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Ormond Beach Observer Tuesday, Apr. 16, 2013 7 years ago

Fact: Frank Buckley throws trees


Frank Buckley will be among several Ormond Beach competitors in the Highland Games, April 20, at the Celtic Fest.


Frank Buckley throws trees, but he calls them cabers. He wears a skirt, but he calls it a kilt. And if you know what's good for you, you will, too.

Buckley will be among the athletes competing in the local Highland Games April 20, in Rockefeller Gardens, during the Celtic Fest. The Ormond Beach native and Seabreeze alum competes in the A Division, just two divisions below the professional level, and was first introduced to the sport behind a church.

The Highland Games date back hundreds of years and include events like the caber toss, sheaf toss and hammer toss.

The caber toss might be the most well-known of the events, involving a competitor flipping a telephone pole-sized log end over end. There’s also the sheaf toss, where a bag, typically weighing 16 pounds, is thrown in the air with a pitch fork. Highest toss wins.

In 2006, while attending Seabreeze before the beginning of his senior football season, Buckley got what he thought was a stinger, a regular old pinched nerve. But instead of the sensation being limited to his arm, like a normal stinger, it spanned the left side of his body.

He took a break, thinking it would subside and he could return to practice, good as new. However, when he did rejoin the action, he said a routine hit — simply pushing off — caused his left side to go numb.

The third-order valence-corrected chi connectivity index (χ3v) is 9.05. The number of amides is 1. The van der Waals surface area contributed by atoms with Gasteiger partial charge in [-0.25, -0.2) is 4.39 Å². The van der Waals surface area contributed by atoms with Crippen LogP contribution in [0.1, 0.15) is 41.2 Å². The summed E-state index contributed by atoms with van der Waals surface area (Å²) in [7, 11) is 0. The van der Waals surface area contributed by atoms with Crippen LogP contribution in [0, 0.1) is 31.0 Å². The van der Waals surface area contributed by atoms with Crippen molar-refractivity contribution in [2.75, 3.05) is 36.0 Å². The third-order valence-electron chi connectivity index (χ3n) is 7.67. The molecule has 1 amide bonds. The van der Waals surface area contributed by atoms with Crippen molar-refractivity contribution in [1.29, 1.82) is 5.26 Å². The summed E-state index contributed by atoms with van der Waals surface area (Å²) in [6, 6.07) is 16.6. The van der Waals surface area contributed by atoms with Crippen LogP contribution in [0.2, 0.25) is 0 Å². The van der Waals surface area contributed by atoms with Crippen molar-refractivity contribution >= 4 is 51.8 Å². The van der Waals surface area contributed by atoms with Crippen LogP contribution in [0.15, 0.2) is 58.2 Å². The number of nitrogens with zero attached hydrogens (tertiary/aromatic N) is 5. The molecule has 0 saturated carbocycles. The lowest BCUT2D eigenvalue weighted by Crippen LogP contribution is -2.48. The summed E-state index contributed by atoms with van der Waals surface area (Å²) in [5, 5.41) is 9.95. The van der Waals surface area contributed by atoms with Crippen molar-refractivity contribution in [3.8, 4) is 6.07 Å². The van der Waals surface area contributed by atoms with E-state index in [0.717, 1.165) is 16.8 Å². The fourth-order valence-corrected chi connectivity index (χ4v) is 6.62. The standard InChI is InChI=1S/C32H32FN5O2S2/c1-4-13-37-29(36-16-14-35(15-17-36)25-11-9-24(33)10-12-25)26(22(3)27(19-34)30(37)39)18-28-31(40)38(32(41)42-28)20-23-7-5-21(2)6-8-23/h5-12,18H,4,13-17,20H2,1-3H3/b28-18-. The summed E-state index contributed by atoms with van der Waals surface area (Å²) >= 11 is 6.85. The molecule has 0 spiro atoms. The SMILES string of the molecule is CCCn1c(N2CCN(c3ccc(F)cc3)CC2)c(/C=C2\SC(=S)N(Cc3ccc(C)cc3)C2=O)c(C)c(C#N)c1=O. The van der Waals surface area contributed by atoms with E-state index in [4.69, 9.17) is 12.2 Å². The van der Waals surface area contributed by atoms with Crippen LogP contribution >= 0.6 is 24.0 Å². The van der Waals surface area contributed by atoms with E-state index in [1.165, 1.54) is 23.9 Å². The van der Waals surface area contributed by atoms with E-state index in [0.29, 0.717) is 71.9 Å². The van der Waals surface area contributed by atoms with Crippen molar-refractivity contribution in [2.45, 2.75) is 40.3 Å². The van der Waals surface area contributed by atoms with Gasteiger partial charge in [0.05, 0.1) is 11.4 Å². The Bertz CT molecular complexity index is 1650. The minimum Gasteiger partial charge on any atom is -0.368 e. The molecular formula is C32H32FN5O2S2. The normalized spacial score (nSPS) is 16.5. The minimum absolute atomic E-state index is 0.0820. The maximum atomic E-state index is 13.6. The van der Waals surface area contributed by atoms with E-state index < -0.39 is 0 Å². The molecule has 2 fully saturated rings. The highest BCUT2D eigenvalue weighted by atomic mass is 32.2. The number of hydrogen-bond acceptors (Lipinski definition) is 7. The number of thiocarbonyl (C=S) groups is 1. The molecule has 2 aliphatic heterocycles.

Two discs in his neck herniated into his spinal cord, coming close to a complete break.

“They called it a break," Buckley said. "I called it a crack. ... It didn’t paralyze me. There was a worry that it would, but it basically caused me to stop playing football.”

Surgery, Buckley said, could have made the injury worse, so he opted for physical rehabilitation, getting help from the chiropractors in his family.

He was angry, frustrated he couldn’t play the sport he loved — one he planned on playing for years to come. So he pushed his own physical limits. He admitted he didn’t take the injury very seriously. He started lifting weights and got into mixed martial arts training.

Then, Charlie Strickhouser, a friend, invited him to try Scottish Highland Games.

“He takes me out to his church, where they used to practice, and they had all these weights back there,” Buckley said. “And they had me start throwing them.”

Soon, Buckley was in his first competition. But picking up, swinging and chucking a 56-pound weight was a daunting task, even for the former defensive end.

Still, he stuck with it. It was the combination of history, camaraderie and competition in the sport that made him get serious. Now, he enters into 10 competitions per year.

“For me, it’s just about the fun,” he said. “If I make it higher, because I get better, that’s awesome, and I’m really happy about it. But just going out there and having fun, that definitely is what it’s all about.”

Fun, for Buckley, is taking a Braemar Stone, about 28 pounds, and throwing it like a shot put, more than 51 feet. Or hurling a sheaf 28 feet into the air — now that's he calls having a ball.

Celtic Fest

Ormond Beach's third-annual Celtic Fest is April 19-21, at Rockefeller Gardens, with nonstop music, food and Highland Games. Daily passes are $5.

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